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New Year?s Fitness Goals Should Start with a Trip to the Doc, Experts Say

The promise of a new year sparks the desire to get healthy-a goal Karin Richards, chair of the kinesiology program at University of the Sciences (USciences), says should begin with a physical exam at the doctor’s office. Richards believes the best preparation for exercise is to make sure an individual can safely engage in increased physical activity.

“Before embarking on a new and healthy lifestyle, it’s crucial to make sure that your body is ready and able for the challenge,” said Richards. “If you’ve been avoiding your doctor, or haven’t had the time to get a checkup, now is the time to make an appointment before you’re consumed by the last-minute holiday rush and you lose sight of your goal.”

A routine medical visit is a patient’s opportunity to ask health questions, discuss risk factors, and identify any potential health-related problems, said Joan F. Ward, MS, PA-C, chair of the Department of Physician Assistant Studies at USciences. Although doctors tend to perform physical exams differently, they generally include a discussion of the patient’s family health history, a blood pressure screening, and a series of brief exams of the heart, lungs, head and neck, stomach, muscle reflexes, and skin.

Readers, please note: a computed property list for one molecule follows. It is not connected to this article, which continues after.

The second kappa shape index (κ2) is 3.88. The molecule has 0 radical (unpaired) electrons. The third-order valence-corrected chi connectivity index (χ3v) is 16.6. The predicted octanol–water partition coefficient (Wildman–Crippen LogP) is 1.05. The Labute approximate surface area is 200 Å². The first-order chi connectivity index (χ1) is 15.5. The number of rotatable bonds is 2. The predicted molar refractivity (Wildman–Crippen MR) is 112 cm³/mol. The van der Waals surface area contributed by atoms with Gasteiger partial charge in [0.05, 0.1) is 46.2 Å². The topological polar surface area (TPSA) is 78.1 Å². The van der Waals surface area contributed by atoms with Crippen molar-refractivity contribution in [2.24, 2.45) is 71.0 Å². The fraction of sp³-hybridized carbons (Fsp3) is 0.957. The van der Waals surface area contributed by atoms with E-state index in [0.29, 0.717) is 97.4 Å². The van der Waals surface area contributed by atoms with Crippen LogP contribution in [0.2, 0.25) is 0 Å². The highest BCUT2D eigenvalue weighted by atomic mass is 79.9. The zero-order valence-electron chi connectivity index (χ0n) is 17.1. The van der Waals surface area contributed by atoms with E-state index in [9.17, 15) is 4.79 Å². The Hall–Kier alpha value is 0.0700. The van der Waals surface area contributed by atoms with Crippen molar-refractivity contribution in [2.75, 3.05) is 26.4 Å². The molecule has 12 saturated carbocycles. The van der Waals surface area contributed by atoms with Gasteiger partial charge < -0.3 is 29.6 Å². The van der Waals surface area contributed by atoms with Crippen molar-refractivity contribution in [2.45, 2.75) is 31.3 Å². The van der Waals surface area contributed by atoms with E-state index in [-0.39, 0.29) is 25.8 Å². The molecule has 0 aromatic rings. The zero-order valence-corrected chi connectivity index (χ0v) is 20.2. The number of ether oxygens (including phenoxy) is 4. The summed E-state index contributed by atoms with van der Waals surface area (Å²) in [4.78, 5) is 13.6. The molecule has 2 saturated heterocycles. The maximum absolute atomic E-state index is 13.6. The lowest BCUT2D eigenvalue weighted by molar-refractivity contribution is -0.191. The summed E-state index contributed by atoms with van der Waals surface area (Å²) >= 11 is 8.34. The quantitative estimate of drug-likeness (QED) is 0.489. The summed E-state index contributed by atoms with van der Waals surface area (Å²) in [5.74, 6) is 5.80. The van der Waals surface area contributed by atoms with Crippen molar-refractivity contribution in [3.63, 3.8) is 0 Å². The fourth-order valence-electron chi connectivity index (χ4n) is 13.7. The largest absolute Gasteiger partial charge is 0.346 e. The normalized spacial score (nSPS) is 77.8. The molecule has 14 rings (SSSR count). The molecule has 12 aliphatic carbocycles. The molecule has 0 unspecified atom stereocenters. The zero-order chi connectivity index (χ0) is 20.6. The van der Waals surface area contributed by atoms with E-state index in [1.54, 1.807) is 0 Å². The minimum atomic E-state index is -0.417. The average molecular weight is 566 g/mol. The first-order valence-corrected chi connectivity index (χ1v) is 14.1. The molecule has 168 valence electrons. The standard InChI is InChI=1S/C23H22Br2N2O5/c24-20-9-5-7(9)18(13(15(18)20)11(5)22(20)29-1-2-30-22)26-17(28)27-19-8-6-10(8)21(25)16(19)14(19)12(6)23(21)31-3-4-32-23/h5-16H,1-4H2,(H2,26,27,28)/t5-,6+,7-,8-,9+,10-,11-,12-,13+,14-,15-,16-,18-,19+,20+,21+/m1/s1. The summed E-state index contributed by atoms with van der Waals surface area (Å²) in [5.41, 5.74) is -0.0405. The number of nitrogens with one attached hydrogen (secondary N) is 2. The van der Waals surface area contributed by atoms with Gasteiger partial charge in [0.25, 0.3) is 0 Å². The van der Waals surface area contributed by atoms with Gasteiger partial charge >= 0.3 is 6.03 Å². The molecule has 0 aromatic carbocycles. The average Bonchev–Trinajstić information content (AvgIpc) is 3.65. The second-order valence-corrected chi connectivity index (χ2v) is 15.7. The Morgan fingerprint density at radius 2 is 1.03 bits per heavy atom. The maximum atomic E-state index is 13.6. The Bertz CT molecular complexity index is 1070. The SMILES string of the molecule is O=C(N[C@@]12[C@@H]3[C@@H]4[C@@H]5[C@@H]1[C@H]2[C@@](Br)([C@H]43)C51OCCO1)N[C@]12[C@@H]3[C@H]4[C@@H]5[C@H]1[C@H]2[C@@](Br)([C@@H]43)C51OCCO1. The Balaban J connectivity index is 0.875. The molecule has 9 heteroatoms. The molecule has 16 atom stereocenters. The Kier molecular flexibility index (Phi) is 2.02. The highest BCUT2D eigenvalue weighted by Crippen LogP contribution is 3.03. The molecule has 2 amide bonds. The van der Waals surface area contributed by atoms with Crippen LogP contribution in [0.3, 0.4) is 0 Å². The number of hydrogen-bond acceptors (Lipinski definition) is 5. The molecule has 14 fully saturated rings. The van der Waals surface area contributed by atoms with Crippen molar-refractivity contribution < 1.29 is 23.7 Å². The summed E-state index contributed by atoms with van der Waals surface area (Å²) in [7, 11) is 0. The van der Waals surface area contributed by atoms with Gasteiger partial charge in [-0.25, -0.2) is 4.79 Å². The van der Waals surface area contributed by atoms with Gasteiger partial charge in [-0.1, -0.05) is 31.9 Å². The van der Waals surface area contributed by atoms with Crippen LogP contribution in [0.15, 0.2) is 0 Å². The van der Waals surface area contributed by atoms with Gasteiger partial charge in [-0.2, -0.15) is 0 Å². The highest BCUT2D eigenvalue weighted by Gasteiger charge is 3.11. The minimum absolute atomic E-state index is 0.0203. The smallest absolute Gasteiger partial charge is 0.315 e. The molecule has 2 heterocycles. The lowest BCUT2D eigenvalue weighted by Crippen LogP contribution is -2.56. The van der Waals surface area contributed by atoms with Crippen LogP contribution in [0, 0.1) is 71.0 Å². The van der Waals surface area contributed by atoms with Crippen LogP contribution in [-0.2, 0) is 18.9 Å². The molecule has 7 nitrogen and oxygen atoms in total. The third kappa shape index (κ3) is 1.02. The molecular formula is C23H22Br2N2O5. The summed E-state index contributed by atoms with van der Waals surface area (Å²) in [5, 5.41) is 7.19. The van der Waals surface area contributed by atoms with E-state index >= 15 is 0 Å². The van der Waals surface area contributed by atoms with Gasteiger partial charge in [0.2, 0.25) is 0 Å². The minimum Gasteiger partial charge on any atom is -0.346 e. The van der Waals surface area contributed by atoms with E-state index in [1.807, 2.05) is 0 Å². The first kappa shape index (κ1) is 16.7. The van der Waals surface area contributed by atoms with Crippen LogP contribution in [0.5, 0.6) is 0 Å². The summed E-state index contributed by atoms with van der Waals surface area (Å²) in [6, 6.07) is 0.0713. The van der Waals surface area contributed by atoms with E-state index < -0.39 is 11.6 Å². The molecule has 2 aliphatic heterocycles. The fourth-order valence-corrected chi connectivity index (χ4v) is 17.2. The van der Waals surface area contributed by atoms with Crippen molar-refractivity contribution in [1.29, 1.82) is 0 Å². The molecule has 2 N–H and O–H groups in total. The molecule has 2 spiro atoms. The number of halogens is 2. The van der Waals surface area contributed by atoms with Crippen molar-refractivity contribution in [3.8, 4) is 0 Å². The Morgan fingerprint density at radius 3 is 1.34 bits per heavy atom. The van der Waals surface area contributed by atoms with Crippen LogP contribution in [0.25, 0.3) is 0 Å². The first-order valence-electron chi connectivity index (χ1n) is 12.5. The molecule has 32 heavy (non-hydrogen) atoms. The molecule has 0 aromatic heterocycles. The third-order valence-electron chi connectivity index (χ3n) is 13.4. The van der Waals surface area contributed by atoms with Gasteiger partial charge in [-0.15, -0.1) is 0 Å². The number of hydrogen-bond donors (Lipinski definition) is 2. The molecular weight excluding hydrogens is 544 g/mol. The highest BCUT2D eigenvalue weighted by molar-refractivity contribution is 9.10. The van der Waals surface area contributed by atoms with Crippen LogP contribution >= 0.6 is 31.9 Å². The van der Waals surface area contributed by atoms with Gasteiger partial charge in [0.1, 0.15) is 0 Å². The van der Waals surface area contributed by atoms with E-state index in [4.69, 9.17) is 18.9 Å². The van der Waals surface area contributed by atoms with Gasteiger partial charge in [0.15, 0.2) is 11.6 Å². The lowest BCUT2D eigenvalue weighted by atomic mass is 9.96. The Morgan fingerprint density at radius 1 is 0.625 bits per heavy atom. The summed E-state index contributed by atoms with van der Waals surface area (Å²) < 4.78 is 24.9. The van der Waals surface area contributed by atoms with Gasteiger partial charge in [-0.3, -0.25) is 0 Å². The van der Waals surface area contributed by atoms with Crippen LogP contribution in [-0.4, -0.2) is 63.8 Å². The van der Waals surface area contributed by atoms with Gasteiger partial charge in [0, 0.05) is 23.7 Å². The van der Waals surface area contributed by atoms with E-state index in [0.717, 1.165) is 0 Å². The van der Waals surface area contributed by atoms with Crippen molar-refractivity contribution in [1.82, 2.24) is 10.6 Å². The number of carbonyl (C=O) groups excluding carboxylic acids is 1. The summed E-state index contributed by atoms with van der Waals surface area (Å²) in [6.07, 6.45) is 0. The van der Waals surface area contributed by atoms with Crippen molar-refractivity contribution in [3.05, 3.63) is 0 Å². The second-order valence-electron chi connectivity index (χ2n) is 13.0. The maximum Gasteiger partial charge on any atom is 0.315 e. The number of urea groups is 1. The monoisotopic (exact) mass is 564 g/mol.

Ward and Richards agree that a physical exam can provide a patient with valuable information to share with a fitness professional to help create the best individualized program that focuses on his or her particular needs. Similarly, the exam can also help identify any potential obstacles or health risks an individual may encounter with moderate to vigorous activity.

Once the physical is complete, Richards said there are still precautions to follow to ensure safe and optimal fitness results. For instance, before committing to an exercise specialist or personal trainer, Richards said to make sure that he or she holds a current certification from a reputable and nationally accredited organization, such as the American College of Sports Medicine, American Council on Exercise, or National Strength and Conditioning Association, as well as a current CPR certification.

This article was adapted from information provided by USciences.

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